in the quarterback post, the Wolves
would be able to boast two, power-
ful line plungers in Hewitt and
Hudson, and two of the best open
field runners on the squad in Fay
and Heston\ besides having the
services of Heston who is needed
so badly to fill the punting require-
ments which are bound to mean
a great deal this week.
Must Equal Jones.
Coach Kipke, realizing the neces-
sity of balancing the long distance
boots of Bob Jones of State, worked
his punters hard and had Heston
and Eastman punting the pigskin
" consistently close to the fifty-yard
mark, although Eastman seemed to
have the better of'the duels

Spartan

Fullback

Outstanding Heavies Vie
for Chance at Champion

i

Bernard McNutt, 196-pound full-
back, has won the starting position
in the Michigan State' backfield.
His line-smashing and speedy ball,
carrying are a / colorful f e a t-
ure of the Spartan offense.
MICHIGN TO MEE[T
Wolverine Runners to Journey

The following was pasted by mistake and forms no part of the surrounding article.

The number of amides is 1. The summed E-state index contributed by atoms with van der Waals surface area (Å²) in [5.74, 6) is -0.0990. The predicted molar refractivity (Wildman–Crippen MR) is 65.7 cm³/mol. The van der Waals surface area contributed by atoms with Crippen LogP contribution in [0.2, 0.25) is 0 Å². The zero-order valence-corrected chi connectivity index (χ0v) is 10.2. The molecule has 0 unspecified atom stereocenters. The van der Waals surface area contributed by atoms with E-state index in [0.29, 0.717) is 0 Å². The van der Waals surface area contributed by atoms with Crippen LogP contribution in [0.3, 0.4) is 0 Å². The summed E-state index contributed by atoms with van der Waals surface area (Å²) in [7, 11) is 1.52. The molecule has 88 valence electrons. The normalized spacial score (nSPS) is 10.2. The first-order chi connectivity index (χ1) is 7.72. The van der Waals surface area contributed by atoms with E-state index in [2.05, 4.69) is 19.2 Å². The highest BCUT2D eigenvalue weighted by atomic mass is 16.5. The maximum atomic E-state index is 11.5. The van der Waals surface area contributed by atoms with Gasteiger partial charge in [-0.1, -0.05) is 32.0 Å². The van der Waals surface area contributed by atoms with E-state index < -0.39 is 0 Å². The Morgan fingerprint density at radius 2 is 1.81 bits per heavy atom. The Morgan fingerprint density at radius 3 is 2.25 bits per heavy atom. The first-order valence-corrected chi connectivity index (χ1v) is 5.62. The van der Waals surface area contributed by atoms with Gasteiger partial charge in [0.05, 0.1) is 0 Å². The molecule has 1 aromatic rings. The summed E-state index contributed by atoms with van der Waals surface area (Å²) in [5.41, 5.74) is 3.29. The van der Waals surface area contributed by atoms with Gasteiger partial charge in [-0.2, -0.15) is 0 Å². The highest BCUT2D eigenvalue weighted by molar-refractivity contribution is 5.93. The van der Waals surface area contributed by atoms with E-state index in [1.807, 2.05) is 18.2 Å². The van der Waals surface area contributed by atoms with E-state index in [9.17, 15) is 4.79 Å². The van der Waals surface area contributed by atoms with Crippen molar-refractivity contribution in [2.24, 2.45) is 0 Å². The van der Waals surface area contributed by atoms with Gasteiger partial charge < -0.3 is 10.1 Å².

to Madison for Dual
Event Saturday.
With a record of one Conference
victory and one defeat,' as the re-
sult of the triangular meet held
here Saturday, Michigan's Varsity
harriers face the chore this week
of improving' their Big Ten stand-
ing. To do this, they will have to
outrun tle Badgers in their strong-
hold at Madison.
Not a great deal is known about
the strength of the Wisconsin ag-
gregation this year, but they will
certainly have a team of Confer-
ence caliber. However, Michigan
displayed strength in taking a close
second to Illinois in the triangular
meet; Ohio State waju swamped.
Last year, both teams defeated the
Wolves.
The Maize and Blue harriers will
face Madison 'with an idea of re-
venge for the 21-37 beating receiv-
ed at the hands of the Badgers last
year. Besides being outclassed in
that meet, Wolfe and Fitzgibbons
were .disabled for, the Wolverines.

Tommy Loughran to Meet Paul-
ino in Next Leading Heavy-
weight Bout in New York.
Barnstorming Tour of West and
South to Bring Dempsey
Back in Shape.
By John Thomas
Recent developments in t h e
heavyweight division have kept the
pot boiling for the boxing fans
as they await the announcement
of Champion Schmeling's next op-
ponent. Jack Dempsey, Tommy
Loughran, and Primo Camera have
successfully kept their names in the
papers in an effort to be awarded
the next championship fight.
Dempsey, the man who does not
make the announcements for him-
self, has refused to considei a ma-